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Bishop of Blackburn-designate and current Bishop of Burnley, Rt Rev Philip North has expressed his support for the many churches across Lancashire continuing to help their local communities, as energy and cost of living crises continue to bite in 2023.

Across the County, more than 60 of our parishes are currently committed to providing specific support for their communities in a variety of ways; fighting to help their parishioners to combat isolation, financial challenges and even hunger, whilst working with and alongside local and regional partner organisations.

Together they are providing warm spaces, food and refreshments; companionship all across and much more all across Lancashire as the toughest days of the winter still ahead.

In Haslingden and Helmshore for example, the Editor of the local church community’s ‘Tor and Town Magazine’, George Garlick, has coordinated a comprehensive list, available online, of support venues and organisations dedicated to helping people in the community during the winter.

George said: “I produced the list of ten warm and welcoming spaces in Haslingden and Helmshore (including four local churches) in late November. Since then, another two have been added. The vast majority provide free brews, free food (soup and toast) and another two offer ‘pay what you can’ free food. Every day there we provide at least two options so people can turn off their heating and enjoy company.

"I’m struck by the sheer number and variety of service and love being provided. I’m pleased to see four churches active, including all three Anglican parishes. To me, this is what ministry for a place is all about. It’s largely random, spontaneous goodwill and we are also grateful to Lancashire County Council for their support.”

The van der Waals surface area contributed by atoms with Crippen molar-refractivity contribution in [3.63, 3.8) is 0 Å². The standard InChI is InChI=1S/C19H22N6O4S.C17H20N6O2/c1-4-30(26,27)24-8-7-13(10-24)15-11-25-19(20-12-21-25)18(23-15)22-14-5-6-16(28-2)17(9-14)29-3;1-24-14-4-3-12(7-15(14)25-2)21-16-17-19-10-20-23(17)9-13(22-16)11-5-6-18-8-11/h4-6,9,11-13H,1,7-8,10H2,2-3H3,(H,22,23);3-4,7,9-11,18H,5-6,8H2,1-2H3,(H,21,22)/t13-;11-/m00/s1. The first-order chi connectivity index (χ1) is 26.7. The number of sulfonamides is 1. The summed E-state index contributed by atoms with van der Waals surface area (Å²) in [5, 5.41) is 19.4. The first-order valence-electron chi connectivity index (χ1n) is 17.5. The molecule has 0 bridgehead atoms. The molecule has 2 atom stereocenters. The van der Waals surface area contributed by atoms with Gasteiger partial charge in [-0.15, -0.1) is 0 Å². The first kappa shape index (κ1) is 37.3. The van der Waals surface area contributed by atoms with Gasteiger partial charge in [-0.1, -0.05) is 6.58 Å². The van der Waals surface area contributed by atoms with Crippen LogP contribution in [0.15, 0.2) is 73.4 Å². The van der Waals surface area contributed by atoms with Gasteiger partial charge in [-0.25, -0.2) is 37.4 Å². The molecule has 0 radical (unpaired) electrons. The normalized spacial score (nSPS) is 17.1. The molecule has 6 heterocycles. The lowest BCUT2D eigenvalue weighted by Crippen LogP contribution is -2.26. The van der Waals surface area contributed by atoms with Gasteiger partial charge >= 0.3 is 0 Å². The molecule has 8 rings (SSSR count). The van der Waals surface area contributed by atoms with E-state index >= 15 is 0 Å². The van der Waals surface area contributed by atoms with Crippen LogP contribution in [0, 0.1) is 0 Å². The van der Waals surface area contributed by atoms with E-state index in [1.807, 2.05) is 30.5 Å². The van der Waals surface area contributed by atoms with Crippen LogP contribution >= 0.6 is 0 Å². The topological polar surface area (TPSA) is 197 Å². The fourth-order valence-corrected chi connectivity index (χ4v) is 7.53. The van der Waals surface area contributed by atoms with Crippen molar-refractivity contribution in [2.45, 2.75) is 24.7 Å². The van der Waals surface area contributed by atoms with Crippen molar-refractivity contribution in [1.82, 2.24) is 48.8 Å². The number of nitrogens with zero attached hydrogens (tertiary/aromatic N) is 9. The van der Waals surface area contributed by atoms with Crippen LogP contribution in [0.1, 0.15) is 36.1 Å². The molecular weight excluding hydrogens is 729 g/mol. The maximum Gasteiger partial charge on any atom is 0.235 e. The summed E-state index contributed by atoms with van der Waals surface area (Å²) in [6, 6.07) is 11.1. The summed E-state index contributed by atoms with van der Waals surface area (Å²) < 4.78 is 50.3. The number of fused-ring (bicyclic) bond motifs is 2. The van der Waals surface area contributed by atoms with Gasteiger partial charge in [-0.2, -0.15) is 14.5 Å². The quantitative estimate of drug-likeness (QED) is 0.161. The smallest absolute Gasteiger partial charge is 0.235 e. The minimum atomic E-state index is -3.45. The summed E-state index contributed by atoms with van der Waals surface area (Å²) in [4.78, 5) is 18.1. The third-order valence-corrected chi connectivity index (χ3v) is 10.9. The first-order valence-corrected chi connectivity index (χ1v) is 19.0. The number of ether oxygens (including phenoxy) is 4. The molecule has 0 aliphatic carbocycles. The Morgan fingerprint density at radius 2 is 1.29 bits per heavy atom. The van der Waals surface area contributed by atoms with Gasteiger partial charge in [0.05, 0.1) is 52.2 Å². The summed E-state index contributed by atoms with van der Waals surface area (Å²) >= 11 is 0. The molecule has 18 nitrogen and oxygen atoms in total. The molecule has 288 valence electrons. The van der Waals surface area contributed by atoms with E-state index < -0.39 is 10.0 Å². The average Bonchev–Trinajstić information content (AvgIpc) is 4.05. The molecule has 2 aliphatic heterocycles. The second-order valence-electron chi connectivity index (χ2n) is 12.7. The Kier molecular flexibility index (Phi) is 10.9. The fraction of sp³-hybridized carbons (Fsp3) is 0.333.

See this website page for more on all the above.

Meanwhile, across the Diocese there are similar tales to tell; of welcome support being offered including … 

  • At All Hallows Church in Bispham ‘The Stable’, the church’s small hall, is open on Tuesdays (3.30pm to 5pm) and Fridays (10.30am to 12.30pm)  as a warm community space, where local people can come for free to socialise; read; do homework; play games and enjoy a free cuppa and toast.  
  • At St Saviour’s Church in Bamber Bridge, everyone is welcome to ‘Talking Tables’ every Monday from 10am to noon. It’s a free coffee morning for those who want a cuppa, company and a warm, safe space. 
  • St Laurence’s in Chorley continues to support the people of that town in a huge variety of ways from providing warm spaces to free clothing and free haircuts to a free hot meal. Later this year they are planning to open a ‘Wellness Hub’ to care for the mind, body and spiritand plans are well under way for that initiative.  
  • At St Stephen’s in Preston there isLunch Club Plus’ open to everyone on Tuesdays with a two-course lunch served at 12.30pm and a social activity afterwards; on Thursdays and on Fridays at 2.30pm there is a Food Market in the church car park. 
  • Over at St Lawrence with St Paul Longridge they started a ‘Wellbeing Café’ in October 2022 and it runs every Wednesday during school term time from 3.30pm to 5pm, offering a warm space, a brew, simple snacks and a chat!

And there is so much more … including a soup kitchen at Blackpool Holy Cross, South Shore; a luncheon club at St Catherine’s in Burnley; a community coffee morning at Fleetwood St Nicholas; a soup lunch at St Mary Magdalene, Clitheroe. The list goes on. 

Reflecting on the ongoing support across the Diocese, Bishop Philip said today: “In late 2022, in a special edition of our ‘Parish Update’ ebulletin, I reflected with our parishes on the ‘perma-crisis’ we seem to find ourselves in just now, and the impact this 'permanent ongoing crisis' is having on the more vulnerable in particular. 

Even people who may have struggled to get by in the past but somehow still managed to pay their bills, now find themselves facing genuine hardship of a kind not seen for many generations.

“From soaring prices in the supermarkets and out of control energy costs to the ongoing aftershocks of the pandemic and fresh tremors across Europe since the Russian invasion of Ukraine, we are all living in unprecedented times. Many of those in our churches who are working hard to provide support may be struggling themselves; so this makes it even more humbling to see our faithful parishes living out Jesus' message of hope in their positive responses and actions to help their local communities at this time.”